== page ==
Carriage bolt with square nut

 Differentiation between bolt and screw 

A universally accepted distinction between a screw and a bolt (in the context of threaded fasteners) does not exist. The Machinery's Handbook, Edition 26 describes the distinction as follows:


Differentiation between Bolt and Screw -
A bolt is an externally threaded fastener designed for insertion through holes in assembled parts, and is normally intended to be tightened or released by torquing a nut.


A screw is an externally threaded fastener capable of being inserted into holes in assembled parts, of mating with a preformed internal thread or forming its own thread of being tightened or released by torquing the head.


An externally threaded fastener which is prevented from being turned during assembly and which can be tightened or released only by torquing a nut is a bolt. (Example: round head bolts, track bolts, plow bolts.)
An externally threaded fastener that has thread form which prohibits assembly with a nut having a straight thread of multiple pitch length is a screw. (Example: wood screws, tapping screws.)


This distinction is consistent with ASME B18.2.1 and some dictionary definitions for screw and bolt.


The issue of what is a screw and what is a bolt is not completely resolved with Machinery's Handbook distinction, however, because of confounding terms, the ambiguous nature of some parts of the distinction and usage variations. Some of these issues are discussed below:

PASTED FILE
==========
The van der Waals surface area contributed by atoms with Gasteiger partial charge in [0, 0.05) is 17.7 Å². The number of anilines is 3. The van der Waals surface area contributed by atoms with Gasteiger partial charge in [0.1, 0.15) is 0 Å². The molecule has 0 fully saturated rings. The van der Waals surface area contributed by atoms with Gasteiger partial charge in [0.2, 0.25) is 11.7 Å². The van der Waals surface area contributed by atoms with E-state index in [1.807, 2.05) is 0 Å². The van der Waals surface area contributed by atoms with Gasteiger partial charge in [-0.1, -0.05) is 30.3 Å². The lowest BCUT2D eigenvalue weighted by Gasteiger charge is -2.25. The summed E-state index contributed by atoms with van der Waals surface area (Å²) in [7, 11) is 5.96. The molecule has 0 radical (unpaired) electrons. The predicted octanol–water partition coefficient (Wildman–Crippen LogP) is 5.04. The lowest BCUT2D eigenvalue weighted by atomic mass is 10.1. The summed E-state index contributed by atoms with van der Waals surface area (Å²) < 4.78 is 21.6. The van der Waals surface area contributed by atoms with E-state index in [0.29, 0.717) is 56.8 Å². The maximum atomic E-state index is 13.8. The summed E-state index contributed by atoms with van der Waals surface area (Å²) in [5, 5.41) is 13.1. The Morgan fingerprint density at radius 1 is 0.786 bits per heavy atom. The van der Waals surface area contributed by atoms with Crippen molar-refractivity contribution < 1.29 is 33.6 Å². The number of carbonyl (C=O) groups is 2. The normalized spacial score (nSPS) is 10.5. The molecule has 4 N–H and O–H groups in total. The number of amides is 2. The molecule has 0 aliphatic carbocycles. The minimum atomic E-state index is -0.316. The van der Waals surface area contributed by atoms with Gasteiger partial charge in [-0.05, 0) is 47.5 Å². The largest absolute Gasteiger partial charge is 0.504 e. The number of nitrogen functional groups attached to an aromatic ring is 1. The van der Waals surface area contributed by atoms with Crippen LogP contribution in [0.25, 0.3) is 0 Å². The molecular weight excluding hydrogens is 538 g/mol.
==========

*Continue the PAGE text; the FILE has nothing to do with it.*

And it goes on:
Machine screws – ASME standards specify a variety of “Machine Screws”[7] in diameters ranging up to ¾ of an inch. These fasteners are often used with nuts and they are often driven into tapped holes. They might be considered a screw or a bolt based on the Machinery's Handbook distinction. In practice, they tend to be mostly available in smaller sizes and the smaller sizes are referred to as screws or less ambiguously as machine screws, although some kinds of machine screws can be referred to as stove bolts.


Hex cap screws – ASME standard B18.2.1 -1981 specifies Hex Cap Screws that range in size from ¼ inch to 3 inches in diameter. These fasteners are very similar to hex bolts. They differ mostly in that they are manufactured to tighter tolerances than the corresponding bolts. The Machinery's Handbook refers parenthetically to these fasteners as “Finished Hex Bolts”. Reasonably, these fasteners might be referred to as bolts but based on the US government document, Distinguishing Bolts from Screws, the US government might classify them as screws because of the tighter tolerance.